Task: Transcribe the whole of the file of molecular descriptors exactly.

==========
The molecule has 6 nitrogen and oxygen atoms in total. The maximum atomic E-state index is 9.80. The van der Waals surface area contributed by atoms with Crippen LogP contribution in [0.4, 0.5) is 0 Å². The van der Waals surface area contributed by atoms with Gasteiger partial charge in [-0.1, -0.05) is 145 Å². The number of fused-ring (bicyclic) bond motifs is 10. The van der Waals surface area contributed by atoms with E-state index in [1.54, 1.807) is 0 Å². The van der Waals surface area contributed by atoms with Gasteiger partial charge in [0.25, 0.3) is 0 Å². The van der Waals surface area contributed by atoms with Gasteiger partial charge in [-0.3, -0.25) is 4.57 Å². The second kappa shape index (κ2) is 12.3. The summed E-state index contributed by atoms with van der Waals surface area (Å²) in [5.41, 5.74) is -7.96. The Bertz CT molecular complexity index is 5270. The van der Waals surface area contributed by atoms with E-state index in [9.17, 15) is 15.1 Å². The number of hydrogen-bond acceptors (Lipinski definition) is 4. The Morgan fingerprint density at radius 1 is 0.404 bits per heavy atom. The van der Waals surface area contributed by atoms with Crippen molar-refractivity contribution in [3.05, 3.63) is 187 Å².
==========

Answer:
The molecule has 6 nitrogen and oxygen atoms in total. The maximum atomic E-state index is 9.80. The van der Waals surface area contributed by atoms with Crippen LogP contribution in [0.4, 0.5) is 0 Å². The van der Waals surface area contributed by atoms with Gasteiger partial charge in [-0.1, -0.05) is 145 Å². The number of fused-ring (bicyclic) bond motifs is 10. The van der Waals surface area contributed by atoms with E-state index in [1.54, 1.807) is 0 Å². The van der Waals surface area contributed by atoms with Gasteiger partial charge in [0.25, 0.3) is 0 Å². The van der Waals surface area contributed by atoms with Gasteiger partial charge in [-0.3, -0.25) is 4.57 Å². The second kappa shape index (κ2) is 12.3. The summed E-state index contributed by atoms with van der Waals surface area (Å²) in [5.41, 5.74) is -7.96. The Bertz CT molecular complexity index is 5270. The van der Waals surface area contributed by atoms with E-state index in [9.17, 15) is 15.1 Å². The number of hydrogen-bond acceptors (Lipinski definition) is 4. The Morgan fingerprint density at radius 1 is 0.404 bits per heavy atom. The van der Waals surface area contributed by atoms with Crippen molar-refractivity contribution in [3.05, 3.63) is 187 Å².